No longer is this possible without the questions of the future viability of coastal life rising to consciousness. Some of the paths which the thinking of the residents are taking lie in line with the approaches that we professional disaster specialists would think: 1) Concentrate more on what can be done to mitigate the risks as they are experienced, i.e., intense adaptation. 2) Consider relocating and investigate how that might happen and in what time frame.
The third however, might not have been considered but the work that we (the Lowlander Center) are undertaking suggests this: 3) Work today with a passion toward ‘exceptional resiliency’. Include in this effort anticipating risks and impacts not yet experienced. Such an investment will enable the best quality of life possible while the communities are still in place. And the communities will act as ‘test beds’ for the best that can be done to sustain habitation in these place-attached communities. As such, the condition of the coastal Louisiana communities as they are assaulted by the impacts engendered by sea level rise will ‘model’ what other communities around the world nearing impact themselves should likely experience and how they might approach adaptation in as creative a way as possible.
The awareness generated in coastal Louisiana will not only be the change in experience but also the change in response that might enable the communities to remain in place for a longer period of time. Thus the communities will act as bellwethers to both the negative and positive dynamics for the likely similar fate of so many other communities in the future. The goal: Give it one’s best effort to stay in place. Already Louisiana coastal communities impacted by the hazards described in the beginning of this article are acting as “teaching communities” to visitors from all over the world: U.S. environmental and university groups, Alaskans subject to dramatic land loss, Europeans, Organization of American States (NAFTA), NAFTA Commission for Environmental Cooperation (see photos), etc.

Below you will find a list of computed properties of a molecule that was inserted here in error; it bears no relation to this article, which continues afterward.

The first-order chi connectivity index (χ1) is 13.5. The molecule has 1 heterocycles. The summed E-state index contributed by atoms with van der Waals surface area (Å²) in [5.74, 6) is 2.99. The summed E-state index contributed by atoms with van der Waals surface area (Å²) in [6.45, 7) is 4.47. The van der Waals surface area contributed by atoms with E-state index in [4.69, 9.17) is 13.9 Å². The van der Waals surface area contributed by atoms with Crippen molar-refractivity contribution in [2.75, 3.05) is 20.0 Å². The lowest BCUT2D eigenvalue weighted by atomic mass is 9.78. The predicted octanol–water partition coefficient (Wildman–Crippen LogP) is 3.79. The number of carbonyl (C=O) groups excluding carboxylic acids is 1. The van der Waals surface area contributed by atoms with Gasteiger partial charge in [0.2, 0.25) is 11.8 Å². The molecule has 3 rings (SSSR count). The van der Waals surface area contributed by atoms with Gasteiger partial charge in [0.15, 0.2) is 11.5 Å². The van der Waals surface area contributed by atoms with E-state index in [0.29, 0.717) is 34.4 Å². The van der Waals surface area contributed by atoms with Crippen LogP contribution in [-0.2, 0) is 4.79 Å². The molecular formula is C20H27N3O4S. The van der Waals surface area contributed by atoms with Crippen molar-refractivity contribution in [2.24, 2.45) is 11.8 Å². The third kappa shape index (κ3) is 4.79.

This third option might appear to be inappropriate due to the extreme threat these communities are under. The logic, however, is that such an effort should be made because of the extreme risks that Louisiana communities are under with this logic: Relocation is going to be extremely challenging. For example, in the United States alone, in 2010, 39% of the nation’s population lived in counties directly on the shoreline; by 2020 another 8 percent of the population will join them. To stop the trend and to reverse it will be a monumental undertaking. As much as possible, options to remain in place must be considered and honed.
And for those who will have to relocate, the challenge is even more daunting for communities or parts of communities that wish to accomplish the relocation en group, with the entire community or significant parts of it moving together. Indigenous groups are particularly hopeful that such a group move can be accomplished. There are very limited examples of successful community relocation, limited experience by governments to implement such, especially if the move is more than a short distance such as occurred up the banks of the Mississippi River after floods in the latter decades of the 20th century. Only the most skilled, practiced, resilient communities are going to even be able to attempt a relocation that is successful for the residents. Recent struggles in relocating the community of Newtok, Alaska are an example of the challenges.
For those who decide they must move, the outcome may be very negative. Vulnerabilities at the other end of the move are described by Cernea: landlessness, joblessness (through detachment from place-based knowledge skills), homelessness, marginalization, food insecurity, increased morbidity and mortality, loss of access to common property and services as well as social disarticulation, a tearing apart of the existing social fabric (Cernea, 2000, “Impoverishment Risks, Risk Management and Reconstruction: A Model of Population Displacement and Resettlement,” UN Symposium, Beijing, October 27-29, on line.)